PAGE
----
As we move ahead, we are seeking to formalize our relationship with the victims’ service agency that runs the rape crisis program. We believe that were we to be successful in merging their volunteer training program with our course and utilizing one of their staff as the instructor, the likelihood of our integrating service learning into our course would be greatly increased. This form of agency-college collaboration is not common, and the barriers to achieving it are formidable. Funding constraints on the part of the college and the community-based organization are severe, and policy guidelines pose additional barriers.

When judged from the perspective of student engagement and learning, we are proud of our accomplishments. We believe that we were successful in “breaching the bifurcation of lofty academics with the lived reality of everyday life” (Butin, vii). While our goal of connecting the theoretical to the practical was only partially satisfied, we believe that the classroom-based discussions and activities that we introduced may have served as a segue to future service learning experiences for our students. Integrating service learning into our course design remains a daunting but essential goal.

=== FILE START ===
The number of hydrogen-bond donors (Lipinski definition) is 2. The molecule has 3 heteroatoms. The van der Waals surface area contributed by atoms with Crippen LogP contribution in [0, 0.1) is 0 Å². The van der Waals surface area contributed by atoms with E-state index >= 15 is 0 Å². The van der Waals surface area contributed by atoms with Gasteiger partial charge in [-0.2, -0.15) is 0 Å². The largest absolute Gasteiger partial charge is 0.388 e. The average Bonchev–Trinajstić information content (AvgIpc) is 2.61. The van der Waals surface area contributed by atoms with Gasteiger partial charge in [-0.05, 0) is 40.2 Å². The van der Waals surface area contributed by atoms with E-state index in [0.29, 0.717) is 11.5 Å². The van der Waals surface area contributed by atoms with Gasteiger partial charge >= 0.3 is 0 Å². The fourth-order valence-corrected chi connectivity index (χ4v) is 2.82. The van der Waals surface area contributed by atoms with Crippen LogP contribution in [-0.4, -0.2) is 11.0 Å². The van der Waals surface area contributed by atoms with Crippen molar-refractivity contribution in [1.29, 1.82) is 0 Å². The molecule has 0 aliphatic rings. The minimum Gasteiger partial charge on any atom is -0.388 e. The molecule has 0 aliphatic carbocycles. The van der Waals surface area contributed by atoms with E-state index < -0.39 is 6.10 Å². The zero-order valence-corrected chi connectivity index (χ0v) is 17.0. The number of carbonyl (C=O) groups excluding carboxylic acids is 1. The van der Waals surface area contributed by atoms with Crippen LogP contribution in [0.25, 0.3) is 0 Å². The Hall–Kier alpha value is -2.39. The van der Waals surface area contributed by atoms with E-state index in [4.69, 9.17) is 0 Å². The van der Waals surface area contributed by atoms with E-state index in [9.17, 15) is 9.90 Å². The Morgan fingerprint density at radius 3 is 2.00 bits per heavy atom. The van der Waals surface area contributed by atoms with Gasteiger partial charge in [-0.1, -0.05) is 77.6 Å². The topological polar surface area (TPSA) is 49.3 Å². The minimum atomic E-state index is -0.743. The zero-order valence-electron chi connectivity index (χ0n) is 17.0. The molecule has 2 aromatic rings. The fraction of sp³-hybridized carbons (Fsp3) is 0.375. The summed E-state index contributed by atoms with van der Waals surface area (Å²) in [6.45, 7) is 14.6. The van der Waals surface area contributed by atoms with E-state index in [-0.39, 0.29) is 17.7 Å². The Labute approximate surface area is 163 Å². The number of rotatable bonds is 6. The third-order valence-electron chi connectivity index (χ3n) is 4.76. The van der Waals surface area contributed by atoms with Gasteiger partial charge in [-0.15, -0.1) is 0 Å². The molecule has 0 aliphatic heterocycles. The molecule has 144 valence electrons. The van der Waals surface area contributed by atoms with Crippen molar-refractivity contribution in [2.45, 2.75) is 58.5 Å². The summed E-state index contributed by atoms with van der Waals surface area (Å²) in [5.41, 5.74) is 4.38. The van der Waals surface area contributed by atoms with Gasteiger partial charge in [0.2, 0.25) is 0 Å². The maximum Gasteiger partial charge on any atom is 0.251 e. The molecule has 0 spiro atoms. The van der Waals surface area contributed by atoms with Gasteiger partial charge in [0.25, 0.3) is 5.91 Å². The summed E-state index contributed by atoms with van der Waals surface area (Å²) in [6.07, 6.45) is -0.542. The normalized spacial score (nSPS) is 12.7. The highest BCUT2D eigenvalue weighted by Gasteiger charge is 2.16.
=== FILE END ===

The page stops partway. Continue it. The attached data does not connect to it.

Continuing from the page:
References

Butin, D.W. (2005). Service learning in higher education. New York, NY: Palgrave Macmillan.

Stahly,G.B. (2007). Gender identity, equity, and violence. Virginia: Stylus.